Splunk - the most flexible SIEM tool on the market.
Kenneth Taitingfong | TrustRadius Reviewer
December 02, 2015

Splunk - the most flexible SIEM tool on the market.

Score 10 out of 10
Vetted Review
Verified User
Review Source

Overall Satisfaction with Splunk

Splunk is currently the SIEM for IT operations and IT security providing log aggregation and security event correlation for multiple departments. The IT operation groups use Splunk to trend operational data, trouble shoot issues, and send automated alerts when certain triggers are met. The security department utilizes Splunk for investigations and event management, leveraging automated alerts and dashboards. For our organization, Splunk provides the "single pane of glass" for users across several IT departments while also serving as our compliance tool for PCI-DSS and SOX.
  • Splunk is flexible and extensible, able to ingest logs from disparate systems using disparate formats and disparate file types. If the ability exists to make the logs human readable (either natively or via a script), Splunk can ingest it.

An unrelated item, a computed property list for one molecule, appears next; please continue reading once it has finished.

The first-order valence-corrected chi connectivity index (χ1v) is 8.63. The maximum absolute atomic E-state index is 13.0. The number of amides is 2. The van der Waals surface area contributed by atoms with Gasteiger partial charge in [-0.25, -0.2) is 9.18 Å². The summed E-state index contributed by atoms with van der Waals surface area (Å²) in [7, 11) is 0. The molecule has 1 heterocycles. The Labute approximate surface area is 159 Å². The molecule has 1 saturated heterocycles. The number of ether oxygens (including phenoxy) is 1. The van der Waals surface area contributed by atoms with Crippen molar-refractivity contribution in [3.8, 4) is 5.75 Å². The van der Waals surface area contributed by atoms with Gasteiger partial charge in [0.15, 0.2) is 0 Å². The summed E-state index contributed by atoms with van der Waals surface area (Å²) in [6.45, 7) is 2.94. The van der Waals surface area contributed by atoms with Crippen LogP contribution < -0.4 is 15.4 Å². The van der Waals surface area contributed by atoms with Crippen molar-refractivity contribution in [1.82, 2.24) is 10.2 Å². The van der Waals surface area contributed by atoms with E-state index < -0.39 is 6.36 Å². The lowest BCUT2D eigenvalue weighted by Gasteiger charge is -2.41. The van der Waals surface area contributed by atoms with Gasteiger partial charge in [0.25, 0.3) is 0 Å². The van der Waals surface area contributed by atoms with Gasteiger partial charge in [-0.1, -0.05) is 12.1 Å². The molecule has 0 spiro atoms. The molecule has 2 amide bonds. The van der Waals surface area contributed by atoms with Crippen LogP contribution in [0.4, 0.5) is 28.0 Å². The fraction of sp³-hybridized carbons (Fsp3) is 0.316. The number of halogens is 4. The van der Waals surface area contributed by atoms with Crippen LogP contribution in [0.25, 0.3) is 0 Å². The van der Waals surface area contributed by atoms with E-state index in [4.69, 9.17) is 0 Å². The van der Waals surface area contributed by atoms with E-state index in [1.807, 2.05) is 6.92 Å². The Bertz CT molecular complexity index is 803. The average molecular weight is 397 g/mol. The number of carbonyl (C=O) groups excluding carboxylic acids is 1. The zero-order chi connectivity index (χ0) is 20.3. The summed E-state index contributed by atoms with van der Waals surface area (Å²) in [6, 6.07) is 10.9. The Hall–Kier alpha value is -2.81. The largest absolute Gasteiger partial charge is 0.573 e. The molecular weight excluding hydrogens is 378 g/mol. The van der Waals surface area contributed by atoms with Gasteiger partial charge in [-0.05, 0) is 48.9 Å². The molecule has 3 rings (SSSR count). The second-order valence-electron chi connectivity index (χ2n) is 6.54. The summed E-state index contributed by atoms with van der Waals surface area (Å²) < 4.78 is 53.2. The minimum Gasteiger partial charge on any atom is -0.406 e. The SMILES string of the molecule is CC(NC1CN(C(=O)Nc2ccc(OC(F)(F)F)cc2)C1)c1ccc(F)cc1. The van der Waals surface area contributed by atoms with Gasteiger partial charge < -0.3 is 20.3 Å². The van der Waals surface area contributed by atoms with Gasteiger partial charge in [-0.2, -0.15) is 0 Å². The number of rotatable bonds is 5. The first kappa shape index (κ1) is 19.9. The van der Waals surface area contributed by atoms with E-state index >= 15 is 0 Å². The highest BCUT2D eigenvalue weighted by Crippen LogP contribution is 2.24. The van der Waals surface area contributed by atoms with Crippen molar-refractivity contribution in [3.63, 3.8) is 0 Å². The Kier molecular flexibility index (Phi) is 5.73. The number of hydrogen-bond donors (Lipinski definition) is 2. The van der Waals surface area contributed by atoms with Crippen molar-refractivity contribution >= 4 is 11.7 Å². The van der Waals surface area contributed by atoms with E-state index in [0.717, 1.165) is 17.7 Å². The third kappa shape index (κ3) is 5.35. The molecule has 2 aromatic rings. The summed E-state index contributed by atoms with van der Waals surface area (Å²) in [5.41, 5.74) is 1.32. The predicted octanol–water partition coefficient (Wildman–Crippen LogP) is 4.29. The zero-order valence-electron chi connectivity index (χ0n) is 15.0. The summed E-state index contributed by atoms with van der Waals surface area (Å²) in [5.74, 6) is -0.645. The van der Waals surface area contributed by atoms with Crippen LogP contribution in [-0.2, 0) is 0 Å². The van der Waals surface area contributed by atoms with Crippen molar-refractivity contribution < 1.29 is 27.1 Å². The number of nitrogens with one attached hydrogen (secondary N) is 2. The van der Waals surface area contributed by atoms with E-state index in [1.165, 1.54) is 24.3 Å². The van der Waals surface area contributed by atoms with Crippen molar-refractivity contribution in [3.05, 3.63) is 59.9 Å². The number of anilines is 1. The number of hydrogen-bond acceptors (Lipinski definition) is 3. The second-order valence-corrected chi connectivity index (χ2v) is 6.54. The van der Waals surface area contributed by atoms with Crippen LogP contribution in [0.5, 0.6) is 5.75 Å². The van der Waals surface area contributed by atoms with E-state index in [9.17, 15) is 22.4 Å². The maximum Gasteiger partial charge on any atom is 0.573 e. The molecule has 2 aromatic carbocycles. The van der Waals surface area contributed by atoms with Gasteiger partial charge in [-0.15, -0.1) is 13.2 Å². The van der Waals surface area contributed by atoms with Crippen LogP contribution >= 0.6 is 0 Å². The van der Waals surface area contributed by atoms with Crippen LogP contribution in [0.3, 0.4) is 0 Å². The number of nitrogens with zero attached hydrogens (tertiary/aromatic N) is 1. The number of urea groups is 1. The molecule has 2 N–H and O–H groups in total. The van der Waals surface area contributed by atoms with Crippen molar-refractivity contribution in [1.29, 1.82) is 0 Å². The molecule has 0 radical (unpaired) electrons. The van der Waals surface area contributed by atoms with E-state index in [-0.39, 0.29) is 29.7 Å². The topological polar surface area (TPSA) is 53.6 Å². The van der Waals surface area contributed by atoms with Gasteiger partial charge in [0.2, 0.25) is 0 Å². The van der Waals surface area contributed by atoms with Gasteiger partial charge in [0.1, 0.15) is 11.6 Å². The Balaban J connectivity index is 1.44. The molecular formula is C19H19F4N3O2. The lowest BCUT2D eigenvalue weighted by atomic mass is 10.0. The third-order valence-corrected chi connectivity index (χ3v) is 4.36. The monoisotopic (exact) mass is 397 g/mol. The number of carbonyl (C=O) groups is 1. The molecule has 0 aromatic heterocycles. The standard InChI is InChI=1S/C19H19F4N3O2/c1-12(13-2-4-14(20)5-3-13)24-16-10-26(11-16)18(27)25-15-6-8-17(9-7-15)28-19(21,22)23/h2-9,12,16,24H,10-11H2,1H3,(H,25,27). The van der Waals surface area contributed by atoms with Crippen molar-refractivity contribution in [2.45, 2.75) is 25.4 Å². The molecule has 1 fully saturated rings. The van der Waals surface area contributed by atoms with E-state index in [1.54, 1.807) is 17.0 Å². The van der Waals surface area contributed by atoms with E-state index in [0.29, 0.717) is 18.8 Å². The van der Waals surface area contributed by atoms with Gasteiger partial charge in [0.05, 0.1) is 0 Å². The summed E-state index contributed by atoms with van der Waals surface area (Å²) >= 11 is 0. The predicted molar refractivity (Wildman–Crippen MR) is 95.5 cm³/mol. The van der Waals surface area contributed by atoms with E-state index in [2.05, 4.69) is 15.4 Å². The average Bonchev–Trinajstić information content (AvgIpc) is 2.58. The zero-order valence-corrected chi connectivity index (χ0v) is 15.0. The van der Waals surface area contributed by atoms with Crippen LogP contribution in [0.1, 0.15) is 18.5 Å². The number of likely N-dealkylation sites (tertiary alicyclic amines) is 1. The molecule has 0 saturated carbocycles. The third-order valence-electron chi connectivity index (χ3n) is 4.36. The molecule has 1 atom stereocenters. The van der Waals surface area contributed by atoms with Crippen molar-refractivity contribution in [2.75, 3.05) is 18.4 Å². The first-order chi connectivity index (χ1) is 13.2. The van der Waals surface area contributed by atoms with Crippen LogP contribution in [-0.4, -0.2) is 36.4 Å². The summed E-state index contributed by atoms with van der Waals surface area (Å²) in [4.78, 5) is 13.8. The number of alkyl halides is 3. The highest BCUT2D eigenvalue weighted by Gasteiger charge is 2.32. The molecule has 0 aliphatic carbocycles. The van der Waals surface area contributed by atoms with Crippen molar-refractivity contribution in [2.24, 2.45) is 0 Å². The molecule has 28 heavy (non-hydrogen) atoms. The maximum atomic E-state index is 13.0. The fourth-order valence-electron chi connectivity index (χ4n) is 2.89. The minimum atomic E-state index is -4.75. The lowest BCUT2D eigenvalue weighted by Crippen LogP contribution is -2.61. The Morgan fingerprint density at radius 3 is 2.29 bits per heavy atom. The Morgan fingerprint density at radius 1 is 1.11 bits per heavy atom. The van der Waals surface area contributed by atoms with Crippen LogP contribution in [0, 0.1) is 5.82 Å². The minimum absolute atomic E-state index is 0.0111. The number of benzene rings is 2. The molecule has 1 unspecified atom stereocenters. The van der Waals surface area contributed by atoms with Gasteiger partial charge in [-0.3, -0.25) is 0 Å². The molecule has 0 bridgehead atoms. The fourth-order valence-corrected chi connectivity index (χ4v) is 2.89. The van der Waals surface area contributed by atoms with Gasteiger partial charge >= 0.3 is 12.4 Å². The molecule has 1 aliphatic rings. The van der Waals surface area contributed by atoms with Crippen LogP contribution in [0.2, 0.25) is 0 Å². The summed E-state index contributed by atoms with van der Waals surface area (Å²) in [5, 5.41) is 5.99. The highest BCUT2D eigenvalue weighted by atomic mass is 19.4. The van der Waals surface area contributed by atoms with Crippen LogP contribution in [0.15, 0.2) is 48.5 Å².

• Splunk's flexibility in how you parse, format, and enhance your data is amazingly deep. When you start event typing, tagging, aliasing, and creating data models, you start to really open up Splunk's capabilities.
  • Splunk scales very well in large environments. Adding additional indexers as your environment grows is pretty trivial and its ability to do multi-site clustering and search head clustering provides load balancing and redundancy that's inherent to the product.
  • Splunk's search language goes very deep. To do some of the more advanced formatting or statistical analysis, there's a bit of a learning curve. Splunk training for learning the search language and manipulating your data can cost anywhere from $500.00 to $1500.00 (although a good number of free training exists).